JENNIFER GEORGE: Thank you.

WERTHEIMER: We're also joined by New Yorker staff writer Adam Gopnik who wrote the introduction to "The Art of Rube Goldberg." Hello to you.

ADAM GOPNIK: Hi, Linda.

WERTHEIMER: Now, we picked one out to talk about just to sort of illustrate. Adam Gopnik, you want to start by maybe describing - well, how should we do this?

GOPNIK: Well, why don't I, maybe I should, I'll describe the machine as Rube Goldberg describes it.

WERTHEIMER: OK.

GOPNIK: Actually, as always with Rube Goldberg's work, it's sort of a parody of an actual patent office drawing. It's the way drawings of that period, showing complicated mechanisms, really worked. Only his always have this beautiful overcharge of needlessness. So, I'm looking at one right now, where Professor Butts, who is his character, the guy who thought up all of these things, trips over a hazard on a miniature golf course and lands in an idea for an automatic device for emptying ashtrays. A bright full moon, A, causes lovebirds, two little lovebirds on a perch, B, to become romantic. And as they move together, their weight causes the perch, C, to tip and pulls a string, D, which upsets a can, a watering can, E, and sprinkles the woolen shirt. And that causes it to shrink, and therefore draws the size it shrinks a curtain, which exposes a portrait of the master of a little dog. And when the dog sees the master's picture, he's so delighted that he wig-wags his tail for joy and he upsets the ashtray, spilling the ashes and the butts into an asbestos bag, which is marked J, which is attached to a skyrocket. And passing the fuse ignites it and causes rocket to shoot out of the window, disposing of the ashes. You could not imagine a simpler way of disposing of ashes from an ashtray.

WERTHEIMER: Now, Ms. George, you wrote a lovely essay for this book about your grandfather. And you say that when you share his work with schoolchildren, you also like to share little-known facts about him. What do you think people don't know about him that they ought to know?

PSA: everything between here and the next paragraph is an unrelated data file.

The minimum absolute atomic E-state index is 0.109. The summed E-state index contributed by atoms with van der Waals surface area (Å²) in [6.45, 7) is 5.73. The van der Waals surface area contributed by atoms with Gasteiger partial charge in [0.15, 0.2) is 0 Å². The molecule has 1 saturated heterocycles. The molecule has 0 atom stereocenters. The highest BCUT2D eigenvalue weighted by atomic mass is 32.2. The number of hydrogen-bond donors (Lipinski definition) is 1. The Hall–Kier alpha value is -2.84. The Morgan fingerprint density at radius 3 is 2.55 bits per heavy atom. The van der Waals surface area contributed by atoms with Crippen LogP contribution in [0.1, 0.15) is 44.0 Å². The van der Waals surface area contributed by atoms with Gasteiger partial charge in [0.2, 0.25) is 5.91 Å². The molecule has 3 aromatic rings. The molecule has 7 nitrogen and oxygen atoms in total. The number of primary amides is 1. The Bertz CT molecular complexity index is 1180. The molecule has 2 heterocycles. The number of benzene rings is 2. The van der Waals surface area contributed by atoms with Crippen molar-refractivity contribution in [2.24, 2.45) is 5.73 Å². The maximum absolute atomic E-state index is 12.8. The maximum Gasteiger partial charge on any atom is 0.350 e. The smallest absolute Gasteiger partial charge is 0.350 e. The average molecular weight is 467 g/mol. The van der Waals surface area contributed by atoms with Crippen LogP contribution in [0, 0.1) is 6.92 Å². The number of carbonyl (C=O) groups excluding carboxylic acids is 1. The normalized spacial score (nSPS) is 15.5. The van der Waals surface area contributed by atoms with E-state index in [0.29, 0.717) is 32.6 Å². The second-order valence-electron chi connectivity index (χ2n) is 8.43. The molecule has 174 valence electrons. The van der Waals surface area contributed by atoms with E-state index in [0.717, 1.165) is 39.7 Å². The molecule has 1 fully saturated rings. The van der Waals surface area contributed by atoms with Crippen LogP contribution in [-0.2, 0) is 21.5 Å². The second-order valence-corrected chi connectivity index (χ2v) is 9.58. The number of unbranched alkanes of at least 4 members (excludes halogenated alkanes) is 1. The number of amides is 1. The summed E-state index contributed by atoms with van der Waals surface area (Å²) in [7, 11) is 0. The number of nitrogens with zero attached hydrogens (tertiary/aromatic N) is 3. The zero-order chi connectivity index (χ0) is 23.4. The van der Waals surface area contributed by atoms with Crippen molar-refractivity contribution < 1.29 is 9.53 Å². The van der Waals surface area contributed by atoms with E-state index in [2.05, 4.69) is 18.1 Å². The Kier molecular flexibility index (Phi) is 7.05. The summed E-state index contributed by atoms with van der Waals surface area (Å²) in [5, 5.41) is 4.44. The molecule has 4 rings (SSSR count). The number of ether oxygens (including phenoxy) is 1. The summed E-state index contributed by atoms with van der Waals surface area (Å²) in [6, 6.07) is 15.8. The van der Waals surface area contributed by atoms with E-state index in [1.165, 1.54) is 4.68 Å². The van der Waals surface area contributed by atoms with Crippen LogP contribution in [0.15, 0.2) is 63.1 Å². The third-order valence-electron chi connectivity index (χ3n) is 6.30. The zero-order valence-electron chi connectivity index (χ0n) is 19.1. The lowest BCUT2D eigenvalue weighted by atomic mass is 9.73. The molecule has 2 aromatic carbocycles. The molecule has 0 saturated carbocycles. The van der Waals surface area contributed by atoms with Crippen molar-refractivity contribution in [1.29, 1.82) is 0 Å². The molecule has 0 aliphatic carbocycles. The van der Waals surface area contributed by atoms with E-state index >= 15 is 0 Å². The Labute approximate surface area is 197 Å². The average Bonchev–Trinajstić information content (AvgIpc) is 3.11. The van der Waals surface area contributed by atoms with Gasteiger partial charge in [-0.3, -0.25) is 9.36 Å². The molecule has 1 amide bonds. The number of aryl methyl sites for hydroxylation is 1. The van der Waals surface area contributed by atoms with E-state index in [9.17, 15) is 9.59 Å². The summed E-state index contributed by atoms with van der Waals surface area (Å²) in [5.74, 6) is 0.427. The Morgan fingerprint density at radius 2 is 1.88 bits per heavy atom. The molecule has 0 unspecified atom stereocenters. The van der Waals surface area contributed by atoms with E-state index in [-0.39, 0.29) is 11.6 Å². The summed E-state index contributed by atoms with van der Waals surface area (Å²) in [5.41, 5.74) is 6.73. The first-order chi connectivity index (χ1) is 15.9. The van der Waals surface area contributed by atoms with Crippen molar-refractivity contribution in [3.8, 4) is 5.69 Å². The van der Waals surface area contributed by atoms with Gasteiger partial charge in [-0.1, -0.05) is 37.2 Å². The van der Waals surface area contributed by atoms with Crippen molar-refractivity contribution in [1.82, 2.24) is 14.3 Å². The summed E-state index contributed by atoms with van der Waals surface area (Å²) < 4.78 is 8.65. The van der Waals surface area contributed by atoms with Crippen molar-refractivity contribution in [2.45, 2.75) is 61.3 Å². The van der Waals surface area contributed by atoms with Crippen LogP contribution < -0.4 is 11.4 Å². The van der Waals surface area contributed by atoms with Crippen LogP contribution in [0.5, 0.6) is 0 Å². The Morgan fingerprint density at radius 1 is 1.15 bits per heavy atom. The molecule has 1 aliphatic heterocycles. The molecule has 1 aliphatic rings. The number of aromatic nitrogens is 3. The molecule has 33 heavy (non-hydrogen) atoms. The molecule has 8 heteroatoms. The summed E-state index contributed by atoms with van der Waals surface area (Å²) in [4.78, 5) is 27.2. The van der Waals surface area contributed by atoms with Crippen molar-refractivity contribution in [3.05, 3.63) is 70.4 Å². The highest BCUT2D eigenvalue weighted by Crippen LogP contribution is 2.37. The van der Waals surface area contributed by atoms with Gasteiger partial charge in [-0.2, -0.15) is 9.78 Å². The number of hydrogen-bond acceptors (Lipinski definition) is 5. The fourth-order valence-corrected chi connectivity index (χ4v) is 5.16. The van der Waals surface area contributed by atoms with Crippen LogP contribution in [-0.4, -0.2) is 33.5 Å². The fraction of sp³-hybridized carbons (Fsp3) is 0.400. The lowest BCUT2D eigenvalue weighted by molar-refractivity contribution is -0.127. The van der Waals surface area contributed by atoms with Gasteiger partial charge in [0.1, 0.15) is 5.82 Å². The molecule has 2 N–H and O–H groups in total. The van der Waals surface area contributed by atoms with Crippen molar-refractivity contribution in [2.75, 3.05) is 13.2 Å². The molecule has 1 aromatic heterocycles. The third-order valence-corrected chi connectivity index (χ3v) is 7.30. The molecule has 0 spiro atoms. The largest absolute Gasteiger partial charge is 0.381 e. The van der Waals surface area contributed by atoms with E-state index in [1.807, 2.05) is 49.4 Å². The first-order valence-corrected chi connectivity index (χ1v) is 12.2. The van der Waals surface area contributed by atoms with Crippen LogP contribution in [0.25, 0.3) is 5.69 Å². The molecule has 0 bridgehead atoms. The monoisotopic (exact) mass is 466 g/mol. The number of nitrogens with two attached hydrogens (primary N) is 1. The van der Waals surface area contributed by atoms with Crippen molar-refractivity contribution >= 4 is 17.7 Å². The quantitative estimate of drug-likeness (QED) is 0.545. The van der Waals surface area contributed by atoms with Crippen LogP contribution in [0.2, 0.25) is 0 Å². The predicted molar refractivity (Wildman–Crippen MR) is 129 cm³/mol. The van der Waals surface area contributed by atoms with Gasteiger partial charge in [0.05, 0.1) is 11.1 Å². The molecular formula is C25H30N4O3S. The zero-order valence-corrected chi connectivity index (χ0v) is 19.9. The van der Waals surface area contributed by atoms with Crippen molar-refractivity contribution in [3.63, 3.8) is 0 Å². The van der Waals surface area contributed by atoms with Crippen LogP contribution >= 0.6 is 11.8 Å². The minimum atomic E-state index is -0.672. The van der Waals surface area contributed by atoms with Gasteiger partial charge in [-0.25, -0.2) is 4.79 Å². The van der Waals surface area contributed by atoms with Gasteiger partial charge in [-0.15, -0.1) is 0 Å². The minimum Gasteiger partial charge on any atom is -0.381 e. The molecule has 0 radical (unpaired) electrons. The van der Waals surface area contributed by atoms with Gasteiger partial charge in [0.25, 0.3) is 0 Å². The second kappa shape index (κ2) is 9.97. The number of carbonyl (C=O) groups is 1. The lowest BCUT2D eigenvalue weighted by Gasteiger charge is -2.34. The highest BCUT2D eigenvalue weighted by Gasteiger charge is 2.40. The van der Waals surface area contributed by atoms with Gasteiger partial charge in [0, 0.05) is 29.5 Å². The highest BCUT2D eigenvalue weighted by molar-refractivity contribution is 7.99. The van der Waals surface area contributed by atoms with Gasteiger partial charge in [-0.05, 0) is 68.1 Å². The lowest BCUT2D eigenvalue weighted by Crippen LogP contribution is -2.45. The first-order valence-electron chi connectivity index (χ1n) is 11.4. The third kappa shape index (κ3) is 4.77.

GEORGE: He had giant ears, I think the biggest ears I've ever seen on a human being. She swam with shoes on. And he also - I begin my essay about how he taught me how to shake hands. And he always, you know, said let them know they're meeting someone. You know, no limp fish. And so I literally crush people's hands to this day when I meet them.

(LAUGHTER)

WERTHEIMER: Adam Gopnik, you write that these mechanisms present some fatal, almost unconscious commentary on the madness of science and the insanity of modern invention. Was he satirizing our world when he went about creating something very elaborate to accomplish something very simple?

GOPNIK: I don't think he was satirizing in the sense of parodying with explicit purpose or with some political point. He was having fun. But, yeah, I think that he was enraptured by the possibilities of complicated machines, about the way a car works, right? You turn the key. The gas floods. The oil - I don't know how a car works, but I know that it's complex in that way. And one of the things that fascinates me about it, Linda, is that my kids are very turned on by the drawings. They love to trace and follow them. But the machines that they know best and the ones that they work with most often - computers, right, iPhones - are sort of black boxes by comparison with the machines that Goldberg's generation knew.

WERTHEIMER: Nothing moves.

GOPNIK: Right. Nothing moves. So, I also think that we look at Goldberg's drawings with a certain kind of nostalgia for a lost era when our machinery was at least lucid.